Todd Vernon - June 19, 2014
Last February, Joe wrote a great article about our use of WebSockets in the VictorOps Android App. WebSockets are a really cool way to keep an active connection to the VictorOps backend services while our app is the foreground. This gives the app real-time performance without the polling that would be required if implemented as a REST interface. WebSockets also extend battery life by reducing the amount of information that needs to be transmitted.
We get so many hits on our blog from developers interested in WebSockets, I thought I would talk a little about some discoveries we made on the iOS side of client development.
In our iOS application we use the SocketRocket library written by Mike Lewis and from the beginning, we have had great luck with this library. It seems to handle anything we throw at it without any strange behavior or memory resource issues. It also seems to be very stable across OS releases.
As Joe points out, we selected WebSocket protocol for its real-time performance. As with many network protocols, connect time is often then the most time-consuming part of the transaction. This is due to the TCP three way handshake. While this performance overhead is often not noticed in high speed WiFi or LTE networks, in slower networks like EDGE, this can be a serious hindrance in highly interactive applications. Many developers don’t really think about it, but performance is not a binary behavior but rather affected by distance from the cell tower, obstructions, etc.
Consider a typical take-on-call transaction in our mobile application. Using a poor network connection with a weak signal, the initial WebSocket connection is complete in 13 seconds. From that point, until the application enters the background, that connection time can be amortized over all future transactions. In our take-on-call example, the message that the client sends to the backend to “take-on-call” only requires 4 seconds. If we had to create a new socket connection in this environment, 60% of the timing would be simply the TCP connection overhead of creating the message. Some would point out that HTTP pipelining has the potential to receive similar gains (still requiring request/response however), but it’s important to remember that intervening network gear can override your request shutting down connection.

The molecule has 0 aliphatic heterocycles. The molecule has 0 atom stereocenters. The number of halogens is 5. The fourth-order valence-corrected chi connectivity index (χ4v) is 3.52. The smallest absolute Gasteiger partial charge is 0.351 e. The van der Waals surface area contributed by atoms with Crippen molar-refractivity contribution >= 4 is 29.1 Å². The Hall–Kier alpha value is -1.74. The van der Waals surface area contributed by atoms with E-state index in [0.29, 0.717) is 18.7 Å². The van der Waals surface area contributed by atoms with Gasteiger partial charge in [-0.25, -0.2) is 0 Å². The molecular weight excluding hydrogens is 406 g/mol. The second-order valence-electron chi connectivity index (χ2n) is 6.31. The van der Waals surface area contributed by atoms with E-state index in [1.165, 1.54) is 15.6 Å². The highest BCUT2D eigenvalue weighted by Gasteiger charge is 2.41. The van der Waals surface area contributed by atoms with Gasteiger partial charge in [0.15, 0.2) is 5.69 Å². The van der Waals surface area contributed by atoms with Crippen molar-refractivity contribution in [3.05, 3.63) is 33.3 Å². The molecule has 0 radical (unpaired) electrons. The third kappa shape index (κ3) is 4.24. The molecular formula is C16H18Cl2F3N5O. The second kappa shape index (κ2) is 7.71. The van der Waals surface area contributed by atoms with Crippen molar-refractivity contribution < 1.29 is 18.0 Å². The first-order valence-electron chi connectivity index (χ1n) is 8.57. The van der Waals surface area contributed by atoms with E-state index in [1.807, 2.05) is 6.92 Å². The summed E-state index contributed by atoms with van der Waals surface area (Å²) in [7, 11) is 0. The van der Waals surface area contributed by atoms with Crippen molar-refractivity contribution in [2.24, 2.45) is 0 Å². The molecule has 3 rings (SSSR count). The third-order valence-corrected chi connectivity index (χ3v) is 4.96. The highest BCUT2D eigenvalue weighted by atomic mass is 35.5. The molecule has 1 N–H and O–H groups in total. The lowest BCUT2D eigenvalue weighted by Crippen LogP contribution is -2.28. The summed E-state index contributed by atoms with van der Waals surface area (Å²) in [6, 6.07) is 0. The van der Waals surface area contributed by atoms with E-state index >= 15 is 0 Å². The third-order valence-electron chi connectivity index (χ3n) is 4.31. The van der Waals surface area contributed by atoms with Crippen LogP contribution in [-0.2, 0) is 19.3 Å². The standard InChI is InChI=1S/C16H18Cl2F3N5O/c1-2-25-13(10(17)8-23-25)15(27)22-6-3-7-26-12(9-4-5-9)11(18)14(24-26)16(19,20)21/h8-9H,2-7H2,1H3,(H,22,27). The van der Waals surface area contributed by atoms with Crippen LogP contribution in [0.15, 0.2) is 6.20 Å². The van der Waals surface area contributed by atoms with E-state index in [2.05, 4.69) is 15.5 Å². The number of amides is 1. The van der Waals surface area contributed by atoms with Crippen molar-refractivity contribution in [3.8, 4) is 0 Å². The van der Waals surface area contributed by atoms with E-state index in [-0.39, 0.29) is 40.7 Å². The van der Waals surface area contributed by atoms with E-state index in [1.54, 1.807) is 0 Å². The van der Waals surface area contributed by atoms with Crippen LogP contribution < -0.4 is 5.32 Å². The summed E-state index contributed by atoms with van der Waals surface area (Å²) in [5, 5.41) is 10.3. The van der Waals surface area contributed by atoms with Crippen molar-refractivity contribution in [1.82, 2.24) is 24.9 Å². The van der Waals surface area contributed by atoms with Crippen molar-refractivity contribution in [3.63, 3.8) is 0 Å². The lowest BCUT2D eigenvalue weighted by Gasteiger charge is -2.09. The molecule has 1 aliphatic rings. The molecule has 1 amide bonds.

EDGE and 3G network improve the connection times to 10 seconds and 6 seconds respectively. WiFi connection time is around 500ms and a subsequent take-on-call message on that connected socket is about 27ms.
Early in development, we had switches in the applications to support encrypted or unencrypted communications with the backend. Interestingly, we found during testing that the AT&T LTE network would only support the encrypted mode. Our suspicion is that AT&T has some kind of full packet inspection edge network gear that didn’t like (or recognize) the WebSocket protocol. Making the connection encrypted solved this problem, likely because the suspected network gear could no longer inspect the packets. AT&T was the only network that we saw this behavior but it outlines the necessity to test in every network configuration you need to support.
As great as WebSockets are and as necessary as they are in interactive application environments, they are not free. A considerable effort went into the JSON-based protocol that sits on top of WebSockets in our implementation. There are situations where WebSockets are simply too much. We are adding some new background processing components to VictorOps mobile applications in the near future and for some of these kinds of “non-human in the loop”-type situations, REST will be a great alternative.
In many ways, VictorOps is a mobile-first company. We elected from the onset to have different code bases (and developers) for Android and iOS. We want the engineers working on the respective platforms to love the platform they work on and therefore, make the apps insanely great! We also believe that performance is everything. You should be able to pull your phone out of your pocket and see that status of your infrastructure in 4 seconds. Statistically, we are about there right now. To make mobile great, you have to embrace the mobile use case - in, out & back to your life.